Water upgrades: For N.J. American Water, infrastructure bill bolsters its spending on projects such as fixing mains, removing lead

The $1 trillion, bipartisan infrastructure bill’s promise to devote funds to improving water infrastructure was well-received by leaders of local utility New Jersey American Water — because, as they’ll tell you, the need is overflowing.

But, with a tagline that boasts of spending about $1 million each day of the year on infrastructure, the organization conveys that it hasn’t been waiting around for new funds to free up.

A New Jersey American Water tower. (NJAW)

New Jersey American Water, a local subsidiary of American Water, is already finding between $350 million and $400 million annually to invest on upgrading aging water mains that supply New Jersey homes, wastewater treatment facilities and other water-related infrastructure.

The job of managing that massive investment in part belongs to Don Shields, vice president and director of engineering at the Camden-based utility, which serves one in three residents of the state.

“Any funding is great,” he said. “It certainly helps our customers, and it lowers our cost of capital. As you can imagine, the amount of projects needed compared to the availability of funds — the two don’t quite match. There’s always a lot more need than there is funding.”

Much of that pressing need, and what occupies the organization’s long queue of projects, involves contaminants, or so-called “forever chemicals,” that have been more recently linked to harmful health effects by researchers and health officials.

“We’ve spent a fair amount of money over the past few years just dealing with PFAS,” Shields said, referring to polyfluoroalkyl substances, a class of contaminant found in a wide range of waterproof, stain-resistant or non-stick consumer products. “We’ve been spending something to the tune of $40 million in groundwater treatment systems to be well ahead of the curve on that.”

From the infrastructure bill standpoint, there’s a carve-out meant for further eradicating these contaminants. The bill contains $10 billion to help water organizations identify these “forever chemicals.”

To the extent that the local utility, which partners with institutions such as the New Jersey Infrastructure Bank to secure long-term loans, is able to take advantage of those dollars, Shields said, it’ll be happy to.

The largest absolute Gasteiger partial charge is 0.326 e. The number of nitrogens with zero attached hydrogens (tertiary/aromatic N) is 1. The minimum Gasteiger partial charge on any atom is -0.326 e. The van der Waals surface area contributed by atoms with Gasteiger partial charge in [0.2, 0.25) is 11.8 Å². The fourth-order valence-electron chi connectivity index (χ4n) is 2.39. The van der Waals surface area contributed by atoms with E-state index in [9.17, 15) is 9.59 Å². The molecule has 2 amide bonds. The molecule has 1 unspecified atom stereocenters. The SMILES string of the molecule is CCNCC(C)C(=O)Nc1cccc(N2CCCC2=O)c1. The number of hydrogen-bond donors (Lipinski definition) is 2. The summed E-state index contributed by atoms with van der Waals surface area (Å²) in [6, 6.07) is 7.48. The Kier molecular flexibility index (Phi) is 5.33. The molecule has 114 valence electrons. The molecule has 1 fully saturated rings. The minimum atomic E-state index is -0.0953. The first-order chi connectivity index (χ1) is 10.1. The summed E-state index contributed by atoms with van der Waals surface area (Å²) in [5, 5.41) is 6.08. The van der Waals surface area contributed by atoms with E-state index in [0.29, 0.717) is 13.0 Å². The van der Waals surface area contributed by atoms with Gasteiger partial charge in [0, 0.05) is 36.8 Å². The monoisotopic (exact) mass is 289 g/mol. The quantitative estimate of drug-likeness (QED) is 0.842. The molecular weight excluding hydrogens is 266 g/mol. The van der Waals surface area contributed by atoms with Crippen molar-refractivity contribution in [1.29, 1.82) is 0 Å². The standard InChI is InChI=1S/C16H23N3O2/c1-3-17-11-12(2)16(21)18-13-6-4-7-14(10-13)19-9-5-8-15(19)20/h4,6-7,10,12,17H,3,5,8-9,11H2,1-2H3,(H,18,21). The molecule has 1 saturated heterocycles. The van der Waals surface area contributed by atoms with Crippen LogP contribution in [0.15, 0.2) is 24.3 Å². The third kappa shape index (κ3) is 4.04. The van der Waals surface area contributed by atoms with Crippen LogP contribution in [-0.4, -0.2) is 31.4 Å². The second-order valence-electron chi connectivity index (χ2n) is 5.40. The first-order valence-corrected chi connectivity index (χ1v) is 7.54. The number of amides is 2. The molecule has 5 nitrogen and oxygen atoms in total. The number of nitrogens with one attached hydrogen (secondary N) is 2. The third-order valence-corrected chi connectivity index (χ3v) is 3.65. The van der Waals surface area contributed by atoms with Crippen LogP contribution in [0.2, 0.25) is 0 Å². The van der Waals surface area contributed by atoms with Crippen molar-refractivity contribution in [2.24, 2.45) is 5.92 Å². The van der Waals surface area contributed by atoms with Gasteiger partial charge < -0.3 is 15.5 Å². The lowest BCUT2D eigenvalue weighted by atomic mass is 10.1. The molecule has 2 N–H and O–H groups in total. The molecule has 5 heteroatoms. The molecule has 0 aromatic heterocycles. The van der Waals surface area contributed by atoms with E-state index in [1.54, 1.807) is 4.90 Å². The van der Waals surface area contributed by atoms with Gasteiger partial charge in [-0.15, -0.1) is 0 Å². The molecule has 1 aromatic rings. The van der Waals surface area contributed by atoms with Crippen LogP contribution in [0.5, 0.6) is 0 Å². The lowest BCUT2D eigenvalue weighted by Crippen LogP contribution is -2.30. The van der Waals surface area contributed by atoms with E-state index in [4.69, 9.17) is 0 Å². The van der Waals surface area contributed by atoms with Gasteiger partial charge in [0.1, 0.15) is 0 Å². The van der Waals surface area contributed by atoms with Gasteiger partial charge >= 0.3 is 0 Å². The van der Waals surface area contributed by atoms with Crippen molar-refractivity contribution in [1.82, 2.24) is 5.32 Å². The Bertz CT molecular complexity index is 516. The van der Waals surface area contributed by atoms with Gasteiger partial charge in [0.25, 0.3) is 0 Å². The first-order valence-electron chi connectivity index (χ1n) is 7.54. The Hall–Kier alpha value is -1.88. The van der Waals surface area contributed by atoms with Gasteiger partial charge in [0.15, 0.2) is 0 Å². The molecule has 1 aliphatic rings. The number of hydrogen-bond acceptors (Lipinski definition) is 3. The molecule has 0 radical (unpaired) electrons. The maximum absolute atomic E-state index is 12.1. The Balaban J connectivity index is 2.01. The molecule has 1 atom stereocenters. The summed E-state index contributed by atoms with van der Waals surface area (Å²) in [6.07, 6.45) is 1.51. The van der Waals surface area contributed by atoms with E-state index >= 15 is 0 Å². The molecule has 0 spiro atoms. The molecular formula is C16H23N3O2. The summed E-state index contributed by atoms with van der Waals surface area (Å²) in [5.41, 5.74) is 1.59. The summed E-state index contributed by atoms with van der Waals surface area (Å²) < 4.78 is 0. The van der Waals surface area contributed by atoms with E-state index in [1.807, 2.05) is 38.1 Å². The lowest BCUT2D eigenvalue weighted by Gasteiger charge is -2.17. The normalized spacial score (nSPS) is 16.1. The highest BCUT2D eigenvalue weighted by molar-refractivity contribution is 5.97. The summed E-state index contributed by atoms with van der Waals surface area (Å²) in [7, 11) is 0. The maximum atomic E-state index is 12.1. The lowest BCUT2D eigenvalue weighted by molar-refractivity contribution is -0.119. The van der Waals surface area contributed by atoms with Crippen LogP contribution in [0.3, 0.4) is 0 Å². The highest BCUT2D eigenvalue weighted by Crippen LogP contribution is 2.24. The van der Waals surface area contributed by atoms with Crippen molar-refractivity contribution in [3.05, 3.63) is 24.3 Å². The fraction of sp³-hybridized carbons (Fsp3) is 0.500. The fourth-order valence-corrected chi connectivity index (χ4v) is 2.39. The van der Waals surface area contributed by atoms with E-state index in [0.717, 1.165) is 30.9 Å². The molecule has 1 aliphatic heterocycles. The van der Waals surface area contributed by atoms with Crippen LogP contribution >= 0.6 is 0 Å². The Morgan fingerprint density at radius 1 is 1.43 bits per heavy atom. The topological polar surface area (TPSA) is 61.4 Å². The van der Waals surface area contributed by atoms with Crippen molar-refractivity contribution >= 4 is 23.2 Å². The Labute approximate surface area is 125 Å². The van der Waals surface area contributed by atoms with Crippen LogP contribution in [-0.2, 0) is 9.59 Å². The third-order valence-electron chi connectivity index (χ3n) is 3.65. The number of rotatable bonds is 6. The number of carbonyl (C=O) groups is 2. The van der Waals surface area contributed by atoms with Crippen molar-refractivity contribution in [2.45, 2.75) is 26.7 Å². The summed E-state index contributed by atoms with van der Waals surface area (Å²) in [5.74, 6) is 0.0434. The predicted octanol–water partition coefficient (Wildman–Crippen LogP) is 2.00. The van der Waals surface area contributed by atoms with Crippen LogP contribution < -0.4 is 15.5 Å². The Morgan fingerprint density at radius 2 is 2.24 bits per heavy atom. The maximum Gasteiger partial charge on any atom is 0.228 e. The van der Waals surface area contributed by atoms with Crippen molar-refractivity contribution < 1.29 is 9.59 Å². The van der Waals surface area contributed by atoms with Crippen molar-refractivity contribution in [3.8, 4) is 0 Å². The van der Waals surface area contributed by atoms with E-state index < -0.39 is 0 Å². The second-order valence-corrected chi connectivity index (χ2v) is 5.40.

The caveat is that the organization works on a pipeline of projects, years in advance, based on what its projections and analytics tell it about the condition of water infrastructure. Its annual several hundred million dollars’ worth of investment goes to the highest-priority work.

Don Shields. (NJAW)

It’s a steady stream of work that it has capital and contracts for material resources already allotted for — even if those necessities aren’t endless.

“We do a lot of work every single year, unlike a municipality that may have a bond issue or see these infrastructure dollars become available and put bids out,” Shields said. “That’s not to be disparaging, just to say we’re continually making proactive investments, and not as reactive.”

The infrastructure bill also sets aside $15 billion for the replacement of in-service lead water lines, which a Natural Resources Defense Council report once estimated that New Jersey has about 350,000 of.

It’s another area where Shields reports they haven’t waited patiently. The funding is welcomed. But the company is already ahead of lead and copper rules, he said.

“We’ve done a great job — and kudos to our operations team — on maintaining treatment systems so that we can stay in compliance,” he said. “That doesn’t mean we shouldn’t get all the lead out, that’s absolutely the goal. Now, we have in New Jersey legislation requiring all those service lines be out by 10 years. We have a plan in place that would do that.”